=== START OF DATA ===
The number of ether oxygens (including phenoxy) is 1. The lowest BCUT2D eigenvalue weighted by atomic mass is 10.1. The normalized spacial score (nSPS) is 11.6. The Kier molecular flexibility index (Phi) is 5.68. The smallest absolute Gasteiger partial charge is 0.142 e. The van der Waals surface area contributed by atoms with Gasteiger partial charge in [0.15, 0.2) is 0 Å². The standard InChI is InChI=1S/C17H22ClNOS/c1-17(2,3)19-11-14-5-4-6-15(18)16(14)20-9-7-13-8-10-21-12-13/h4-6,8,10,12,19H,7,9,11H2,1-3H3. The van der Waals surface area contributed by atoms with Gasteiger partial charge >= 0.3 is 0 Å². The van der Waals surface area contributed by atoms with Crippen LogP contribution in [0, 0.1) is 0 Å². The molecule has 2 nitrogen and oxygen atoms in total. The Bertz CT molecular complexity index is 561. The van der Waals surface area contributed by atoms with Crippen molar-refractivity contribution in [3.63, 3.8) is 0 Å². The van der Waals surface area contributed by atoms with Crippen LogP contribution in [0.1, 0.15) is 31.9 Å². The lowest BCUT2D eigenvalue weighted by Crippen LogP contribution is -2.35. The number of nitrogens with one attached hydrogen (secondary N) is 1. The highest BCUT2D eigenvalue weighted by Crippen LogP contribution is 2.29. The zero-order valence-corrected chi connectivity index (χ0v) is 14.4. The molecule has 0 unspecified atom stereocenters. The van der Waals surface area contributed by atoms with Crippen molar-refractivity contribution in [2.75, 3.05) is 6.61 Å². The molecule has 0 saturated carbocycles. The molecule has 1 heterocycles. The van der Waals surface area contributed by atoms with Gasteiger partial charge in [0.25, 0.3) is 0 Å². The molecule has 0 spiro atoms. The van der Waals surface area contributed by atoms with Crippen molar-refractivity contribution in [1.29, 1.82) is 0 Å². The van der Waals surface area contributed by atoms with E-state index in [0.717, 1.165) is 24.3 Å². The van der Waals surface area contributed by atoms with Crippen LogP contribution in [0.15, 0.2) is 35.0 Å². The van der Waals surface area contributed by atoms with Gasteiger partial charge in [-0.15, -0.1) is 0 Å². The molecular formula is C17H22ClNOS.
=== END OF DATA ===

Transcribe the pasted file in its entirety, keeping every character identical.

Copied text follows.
The number of ether oxygens (including phenoxy) is 1. The lowest BCUT2D eigenvalue weighted by atomic mass is 10.1. The normalized spacial score (nSPS) is 11.6. The Kier molecular flexibility index (Phi) is 5.68. The smallest absolute Gasteiger partial charge is 0.142 e. The van der Waals surface area contributed by atoms with Gasteiger partial charge in [0.15, 0.2) is 0 Å². The standard InChI is InChI=1S/C17H22ClNOS/c1-17(2,3)19-11-14-5-4-6-15(18)16(14)20-9-7-13-8-10-21-12-13/h4-6,8,10,12,19H,7,9,11H2,1-3H3. The van der Waals surface area contributed by atoms with Gasteiger partial charge >= 0.3 is 0 Å². The van der Waals surface area contributed by atoms with Crippen LogP contribution in [0, 0.1) is 0 Å². The molecule has 2 nitrogen and oxygen atoms in total. The Bertz CT molecular complexity index is 561. The van der Waals surface area contributed by atoms with Crippen molar-refractivity contribution in [3.63, 3.8) is 0 Å². The van der Waals surface area contributed by atoms with Crippen LogP contribution in [0.1, 0.15) is 31.9 Å². The lowest BCUT2D eigenvalue weighted by Crippen LogP contribution is -2.35. The number of nitrogens with one attached hydrogen (secondary N) is 1. The highest BCUT2D eigenvalue weighted by Crippen LogP contribution is 2.29. The zero-order valence-corrected chi connectivity index (χ0v) is 14.4. The molecule has 0 unspecified atom stereocenters. The van der Waals surface area contributed by atoms with Crippen molar-refractivity contribution in [2.75, 3.05) is 6.61 Å². The molecule has 0 saturated carbocycles. The molecule has 1 heterocycles. The van der Waals surface area contributed by atoms with Gasteiger partial charge in [0.25, 0.3) is 0 Å². The molecule has 0 spiro atoms. The van der Waals surface area contributed by atoms with Crippen molar-refractivity contribution in [1.29, 1.82) is 0 Å². The van der Waals surface area contributed by atoms with E-state index in [0.717, 1.165) is 24.3 Å². The van der Waals surface area contributed by atoms with Crippen LogP contribution in [0.15, 0.2) is 35.0 Å². The van der Waals surface area contributed by atoms with Gasteiger partial charge in [-0.15, -0.1) is 0 Å². The molecular formula is C17H22ClNOS.